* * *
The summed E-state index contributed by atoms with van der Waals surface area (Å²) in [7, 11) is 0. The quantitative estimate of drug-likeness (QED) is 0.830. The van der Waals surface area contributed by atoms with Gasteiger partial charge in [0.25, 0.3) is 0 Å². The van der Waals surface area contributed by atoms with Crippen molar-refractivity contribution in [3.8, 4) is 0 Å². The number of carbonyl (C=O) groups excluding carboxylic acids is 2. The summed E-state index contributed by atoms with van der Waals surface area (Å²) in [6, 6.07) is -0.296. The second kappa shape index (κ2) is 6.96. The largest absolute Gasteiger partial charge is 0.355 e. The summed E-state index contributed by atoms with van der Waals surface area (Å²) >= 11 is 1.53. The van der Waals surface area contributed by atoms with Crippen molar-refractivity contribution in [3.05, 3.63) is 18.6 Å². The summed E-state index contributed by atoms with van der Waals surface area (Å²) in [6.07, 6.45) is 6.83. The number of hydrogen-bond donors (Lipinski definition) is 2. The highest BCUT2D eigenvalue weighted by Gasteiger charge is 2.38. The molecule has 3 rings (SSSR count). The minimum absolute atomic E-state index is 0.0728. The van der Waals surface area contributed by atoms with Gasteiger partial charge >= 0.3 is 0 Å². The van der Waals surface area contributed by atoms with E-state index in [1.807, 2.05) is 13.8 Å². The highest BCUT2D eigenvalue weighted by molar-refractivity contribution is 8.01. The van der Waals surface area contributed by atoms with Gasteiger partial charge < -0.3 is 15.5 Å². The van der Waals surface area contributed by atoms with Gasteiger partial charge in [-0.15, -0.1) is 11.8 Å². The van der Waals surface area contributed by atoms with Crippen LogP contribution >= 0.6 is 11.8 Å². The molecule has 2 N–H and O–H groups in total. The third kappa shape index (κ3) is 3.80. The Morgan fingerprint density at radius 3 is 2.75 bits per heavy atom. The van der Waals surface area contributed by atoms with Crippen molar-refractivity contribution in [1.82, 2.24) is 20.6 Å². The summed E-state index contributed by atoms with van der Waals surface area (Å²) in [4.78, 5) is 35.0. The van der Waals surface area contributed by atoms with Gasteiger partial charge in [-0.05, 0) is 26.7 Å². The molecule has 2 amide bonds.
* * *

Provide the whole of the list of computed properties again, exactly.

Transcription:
The summed E-state index contributed by atoms with van der Waals surface area (Å²) in [7, 11) is 0. The quantitative estimate of drug-likeness (QED) is 0.830. The van der Waals surface area contributed by atoms with Gasteiger partial charge in [0.25, 0.3) is 0 Å². The van der Waals surface area contributed by atoms with Crippen molar-refractivity contribution in [3.8, 4) is 0 Å². The number of carbonyl (C=O) groups excluding carboxylic acids is 2. The summed E-state index contributed by atoms with van der Waals surface area (Å²) in [6, 6.07) is -0.296. The second kappa shape index (κ2) is 6.96. The largest absolute Gasteiger partial charge is 0.355 e. The summed E-state index contributed by atoms with van der Waals surface area (Å²) >= 11 is 1.53. The van der Waals surface area contributed by atoms with Crippen molar-refractivity contribution in [3.05, 3.63) is 18.6 Å². The summed E-state index contributed by atoms with van der Waals surface area (Å²) in [6.07, 6.45) is 6.83. The number of hydrogen-bond donors (Lipinski definition) is 2. The highest BCUT2D eigenvalue weighted by Gasteiger charge is 2.38. The molecule has 3 rings (SSSR count). The minimum absolute atomic E-state index is 0.0728. The van der Waals surface area contributed by atoms with Gasteiger partial charge >= 0.3 is 0 Å². The van der Waals surface area contributed by atoms with E-state index in [1.807, 2.05) is 13.8 Å². The highest BCUT2D eigenvalue weighted by molar-refractivity contribution is 8.01. The van der Waals surface area contributed by atoms with Gasteiger partial charge < -0.3 is 15.5 Å². The van der Waals surface area contributed by atoms with Gasteiger partial charge in [-0.15, -0.1) is 11.8 Å². The van der Waals surface area contributed by atoms with Crippen LogP contribution >= 0.6 is 11.8 Å². The molecule has 2 N–H and O–H groups in total. The third kappa shape index (κ3) is 3.80. The Morgan fingerprint density at radius 3 is 2.75 bits per heavy atom. The van der Waals surface area contributed by atoms with Crippen molar-refractivity contribution in [1.82, 2.24) is 20.6 Å². The summed E-state index contributed by atoms with van der Waals surface area (Å²) in [4.78, 5) is 35.0. The van der Waals surface area contributed by atoms with Gasteiger partial charge in [-0.05, 0) is 26.7 Å². The molecule has 2 amide bonds.